The third piece titled “Venus and Adonis,” captured the movement so evident in Fedinand Bol’s painting of the same name.  In the same warm red colored room where Bol’s painting was housed, there hung on three walls Dutch 17th century paintings and religious art by Jacob Jordaens, Peter Paul Rubens, Gerard Seghers, Ferdinand Bol, and Giovanni Barbagelata, as well as an altarpiece by Italian Renaissance masters Botticelli and Ghirlandaio.   At the south side of the room a 16th century Flemish tapestry, “The Tournament,” covered the entire wall.  At the foot of the tapestry rested a grand piano for the live Bach accompaniment played masterfully but with tender rendering by Hamilton Gutierrez.  Bol’s imposing painting hung as a backdrop to a true Venus and Adonis come to life danced by co-director Hanna Baumgarten and Mikhail Niktine.  In an echo of Bol’s Venus who tries to restrain Adonis from going off to the hunt, Baumgarten and Niktine intertwined their modestly dressed bodies as they performed effortless and unconventional lifts executed with great control and emotion.  And each time they separated, their long lithe limbs reached for each other as they consumed the empty space between them.  The setting of this room, the live music, the proximity of the dancers, and their embodiment of these renown historical lovers was so intimate that the audience was like a voyeur – wanting to allow these lovers their privacy but unable to look away from the scene.  Ultimately, Venus’ attempts to keep Adonis were all in vain and every time Baumgarten would move towards Niktine and wrapped him, he always left until finally Adonis runs from the room itself leavi
ng a spent Baumgarten lying on the ground in Venus’ grief.

The final piece took place outdoors under the roofed columns of the plaza, enclosed by the reflecting pool.  Tyrell V. Rolle joined the company’s performers Brown, Farnum, Grace, Merrit, and Niktine for this final ensemble piece.  The dancers – some costumed in urban grey shirts, camouflage pants, grey knee high socks, and Converse sneakers -performed “Random Thoughts, Possible Ending” to a recorded mix including Husky Rescue and Nine Inch Nails.  At the root of the choreographic structure by Mr. Salterini was the paradox of the open space of the outdoors and the obstructive pillars that constricted the space – whereas the dancers were limited to their performance area and then even the smaller dioramas created by the pillars, the plaza itself opened on three sides creating multiple vantage points from which the audience could view the work.  This challenged the traditional proscenium setting of a concert stage and the audience moved about the area to watch the piece from the varying sides.  As passersby, bicyclists, and even ballet students leaving their classes from the Miami City Ballet across the street stopped and joined the faithful audience, the dancers moved in and out of duets and triplets in their own microcosmic squares, frustratingly pushing against the pillars and themselves.  As two dancers would move across the row of open spaces a third would join and pick up the energetic phrase just as one of the original two would leave – thus creating a seamless phrase that existed despite who joined or left.  The dancers pushed against the hard concrete of the floor and pillars, flared in quick criss-crossings and scissor sharp battements, fought gravity in tense couplings and aggressive lifts and exploded as they flung themselves into each other.  Ironically enough in this open space, the dancers never escape their confines and the piece ends appropriately enough with Farnum in a vertical dead lift above Todd Grace in plain sight unable to exit or move – an ending which in itself transformed the couple into a fleeting piece of sculpture.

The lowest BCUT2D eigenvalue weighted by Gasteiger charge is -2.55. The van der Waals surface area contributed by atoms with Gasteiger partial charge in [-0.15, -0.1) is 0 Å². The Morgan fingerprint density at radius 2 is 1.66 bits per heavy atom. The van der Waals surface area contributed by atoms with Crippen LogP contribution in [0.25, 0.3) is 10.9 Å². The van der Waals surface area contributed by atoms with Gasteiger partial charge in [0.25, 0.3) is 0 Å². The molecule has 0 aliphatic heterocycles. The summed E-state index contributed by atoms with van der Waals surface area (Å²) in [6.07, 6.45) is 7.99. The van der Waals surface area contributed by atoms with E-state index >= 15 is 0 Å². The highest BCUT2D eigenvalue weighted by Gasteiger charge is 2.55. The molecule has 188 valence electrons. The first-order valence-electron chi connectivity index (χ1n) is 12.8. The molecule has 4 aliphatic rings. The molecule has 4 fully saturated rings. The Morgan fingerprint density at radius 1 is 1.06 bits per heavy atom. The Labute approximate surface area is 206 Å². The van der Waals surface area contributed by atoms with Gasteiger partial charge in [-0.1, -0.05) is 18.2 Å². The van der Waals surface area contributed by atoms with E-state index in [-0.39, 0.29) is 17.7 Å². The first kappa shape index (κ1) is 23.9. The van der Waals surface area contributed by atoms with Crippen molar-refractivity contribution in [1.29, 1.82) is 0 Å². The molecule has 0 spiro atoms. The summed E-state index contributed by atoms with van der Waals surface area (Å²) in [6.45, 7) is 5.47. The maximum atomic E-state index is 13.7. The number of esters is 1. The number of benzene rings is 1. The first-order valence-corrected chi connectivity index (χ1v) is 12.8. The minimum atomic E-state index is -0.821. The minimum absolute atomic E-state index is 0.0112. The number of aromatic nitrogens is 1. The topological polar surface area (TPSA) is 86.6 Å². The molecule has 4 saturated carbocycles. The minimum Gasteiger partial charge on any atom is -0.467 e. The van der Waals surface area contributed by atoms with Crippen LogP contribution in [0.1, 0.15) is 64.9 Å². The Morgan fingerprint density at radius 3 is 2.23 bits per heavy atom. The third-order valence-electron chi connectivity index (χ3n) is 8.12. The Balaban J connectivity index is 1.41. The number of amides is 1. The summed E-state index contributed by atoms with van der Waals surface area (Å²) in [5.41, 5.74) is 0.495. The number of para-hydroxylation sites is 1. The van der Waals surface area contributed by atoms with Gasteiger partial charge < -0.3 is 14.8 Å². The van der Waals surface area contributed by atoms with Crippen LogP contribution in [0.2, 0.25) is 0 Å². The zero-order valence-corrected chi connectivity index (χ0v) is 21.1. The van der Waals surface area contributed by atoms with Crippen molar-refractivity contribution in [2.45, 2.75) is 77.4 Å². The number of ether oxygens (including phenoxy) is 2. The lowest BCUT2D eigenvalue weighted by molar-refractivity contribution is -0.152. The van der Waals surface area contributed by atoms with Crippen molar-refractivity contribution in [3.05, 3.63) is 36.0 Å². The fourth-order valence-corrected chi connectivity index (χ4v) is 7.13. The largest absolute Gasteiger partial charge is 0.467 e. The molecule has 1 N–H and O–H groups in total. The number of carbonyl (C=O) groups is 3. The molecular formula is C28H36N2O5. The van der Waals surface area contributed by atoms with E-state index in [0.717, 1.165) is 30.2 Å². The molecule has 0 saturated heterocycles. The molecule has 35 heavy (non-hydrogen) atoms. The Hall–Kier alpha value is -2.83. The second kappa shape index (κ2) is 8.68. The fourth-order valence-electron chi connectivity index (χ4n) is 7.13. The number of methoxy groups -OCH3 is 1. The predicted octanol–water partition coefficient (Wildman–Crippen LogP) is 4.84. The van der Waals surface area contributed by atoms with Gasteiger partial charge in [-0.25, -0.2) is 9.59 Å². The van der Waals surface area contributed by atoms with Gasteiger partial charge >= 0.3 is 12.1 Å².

Co-directors Baumgarten and Salterini set out to transform the audience’s experience of both the visual and performing art inspiring and informing the other, and succeeded in creating a lasting impression that enriched the experience of both art forms.  Credit should be paid to the Bass Museum for inviting such a stimulating collaboration.  And acknowledgement should be made of the dedication to the many site-specific works, of which this is the latest, that Dance Now! Ensemble has performed and collaborated on in its first ten years.  This company is not only elegant and fierce, but is dedicated to its community.  Over the course of ten years, the company has informed our beaches, landmarks, institutions, and public spaces and made themselves an artistic treasure in our community and a jewel in our own back yard.  This latest presentation is but one more enriching, provoking, and well-crafted offering by a mature, exciting and bounds-breaking company.